An exhibition of oil paintings by Jannie van Heerden and wood sculptures by Zolani
Mpente will be opened by Daryl Houghton, at the African Art Centre on Wednesday, 12
The paintings on exhibition focus on the landscape of Msinga, a largely rural area
located in the deep gorges of the Tugela and Buffalo Rivers in KwaZulu Natal. Using a
deliberate expressionistic style, van Heerden manipulates medium and brush to capture
the rugged beauty of the landscape. “The Karoo has for many years been my source of
inspiration as it is unspoilt and primordial. For the present exhibition I have used the
Msinga area of KZN as my subject matter as it contains the same strong shapes and
distorted landscape ravaged by drought and further destroyed by overgrazing; trees and
plants become metaphors for life. They are set off against weathered and fantastical
rock forms” says van Heerden
Jannie is no stranger to the African Art Centre. Since 1990.he has worked tirelessly in
the promotion and development of art and craft in KwaZulu Natal. He has curated
numerous exhibitions and is co-author of Amagugu KwaZulu – Zulu Treasures
catalogue. In 2009, he published Zulu Basketry a definitive guide to contemporary
basket weaving from the Hlabisa area of KwaZulu Natal.
Jannie hold a Masters degree in Fine Art and a Diploma in Education. Until recently, he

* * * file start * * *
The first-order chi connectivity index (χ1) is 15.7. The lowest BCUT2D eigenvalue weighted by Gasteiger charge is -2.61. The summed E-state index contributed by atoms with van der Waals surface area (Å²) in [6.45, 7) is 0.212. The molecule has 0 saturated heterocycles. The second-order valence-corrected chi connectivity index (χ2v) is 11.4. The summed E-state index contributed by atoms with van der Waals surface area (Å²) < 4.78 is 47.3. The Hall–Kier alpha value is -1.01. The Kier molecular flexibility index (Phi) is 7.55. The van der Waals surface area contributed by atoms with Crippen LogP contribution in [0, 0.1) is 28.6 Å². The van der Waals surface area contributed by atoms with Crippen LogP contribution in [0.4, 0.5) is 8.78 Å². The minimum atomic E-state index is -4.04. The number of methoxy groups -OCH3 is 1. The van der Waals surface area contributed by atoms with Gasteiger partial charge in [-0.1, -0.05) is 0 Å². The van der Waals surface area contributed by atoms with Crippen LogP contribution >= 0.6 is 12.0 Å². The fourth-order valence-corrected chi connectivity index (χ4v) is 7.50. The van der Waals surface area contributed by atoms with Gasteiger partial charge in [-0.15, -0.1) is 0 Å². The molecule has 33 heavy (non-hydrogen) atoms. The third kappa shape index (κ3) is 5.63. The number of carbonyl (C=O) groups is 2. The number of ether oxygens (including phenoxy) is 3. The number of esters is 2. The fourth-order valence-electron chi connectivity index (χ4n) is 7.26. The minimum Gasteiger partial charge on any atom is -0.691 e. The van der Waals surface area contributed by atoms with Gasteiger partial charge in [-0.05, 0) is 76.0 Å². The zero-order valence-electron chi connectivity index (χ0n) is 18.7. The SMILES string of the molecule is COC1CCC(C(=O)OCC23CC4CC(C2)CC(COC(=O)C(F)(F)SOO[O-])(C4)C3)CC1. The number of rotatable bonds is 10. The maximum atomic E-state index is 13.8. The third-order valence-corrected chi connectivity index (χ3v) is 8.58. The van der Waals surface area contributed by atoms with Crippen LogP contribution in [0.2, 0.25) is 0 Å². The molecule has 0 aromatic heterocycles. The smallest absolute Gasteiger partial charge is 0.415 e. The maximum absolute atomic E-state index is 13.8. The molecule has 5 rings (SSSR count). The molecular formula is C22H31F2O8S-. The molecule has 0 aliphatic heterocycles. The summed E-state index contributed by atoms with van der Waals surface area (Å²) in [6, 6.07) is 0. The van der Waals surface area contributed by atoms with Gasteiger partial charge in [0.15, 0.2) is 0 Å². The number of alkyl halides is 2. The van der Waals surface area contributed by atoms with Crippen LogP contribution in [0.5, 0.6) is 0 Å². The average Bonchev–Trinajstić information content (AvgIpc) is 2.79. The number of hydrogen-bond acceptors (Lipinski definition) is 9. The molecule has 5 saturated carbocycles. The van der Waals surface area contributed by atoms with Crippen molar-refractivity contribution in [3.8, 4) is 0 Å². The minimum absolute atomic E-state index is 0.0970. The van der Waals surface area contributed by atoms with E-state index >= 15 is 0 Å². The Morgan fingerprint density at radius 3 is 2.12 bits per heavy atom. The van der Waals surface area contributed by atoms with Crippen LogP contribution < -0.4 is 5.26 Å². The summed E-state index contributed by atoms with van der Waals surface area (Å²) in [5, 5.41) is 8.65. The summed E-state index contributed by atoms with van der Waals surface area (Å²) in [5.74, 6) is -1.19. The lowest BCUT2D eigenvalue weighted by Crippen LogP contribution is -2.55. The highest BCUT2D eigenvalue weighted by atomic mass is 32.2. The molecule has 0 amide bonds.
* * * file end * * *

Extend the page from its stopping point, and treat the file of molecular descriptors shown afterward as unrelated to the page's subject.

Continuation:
was Deputy Chief Education Specialist-Visual Arts/Design, KZN Education Department,
were he headed Art and Crafts education in schools. He has participated in numerous
group exhibitions and had his first solo exhibition in Cape Town in 1973. His paintings
are represented in numerous private and corporate collections.
Zolani Mpente is a full time artist who resides near Port St Johns in the deep rural
Dedeni area. He started carving whilst still at school and very soon developed a
passion for the medium of wood. As a youngster he started carving sculptures of
domestic animals. When Zolani was completing Grade eleven his father passed away
and he had to find a way of making money to support his younger siblings. He very
soon mastered the technique of wood carving and started producing, scenes of rural
stock farming, Nguni Cattle and milking sets.
Zolani was greatly inspired and mentored by his brother in law, the late Julius Mfethe.
His preferred medium is Umgubhe, Umsimbithi, Umthunzi and Masethole wood which
he combines to achieve various textures and tones in wood.
Zolani hopes that his alliance with the African Art Centre will assist him in improving his
capacity as an artist in order for him to incur a sustainable income to support his family
and eventually build a studio from which he can work. .
The exhibition is sponsored by the National Lotteries Distribution Trust Fund and the W
K Kellogg Foundation.
The exhibition closes on 28 March 2010. For additional information contact the
Director, Sharon Crampton at 031-312 3805 or firstname.lastname@example.org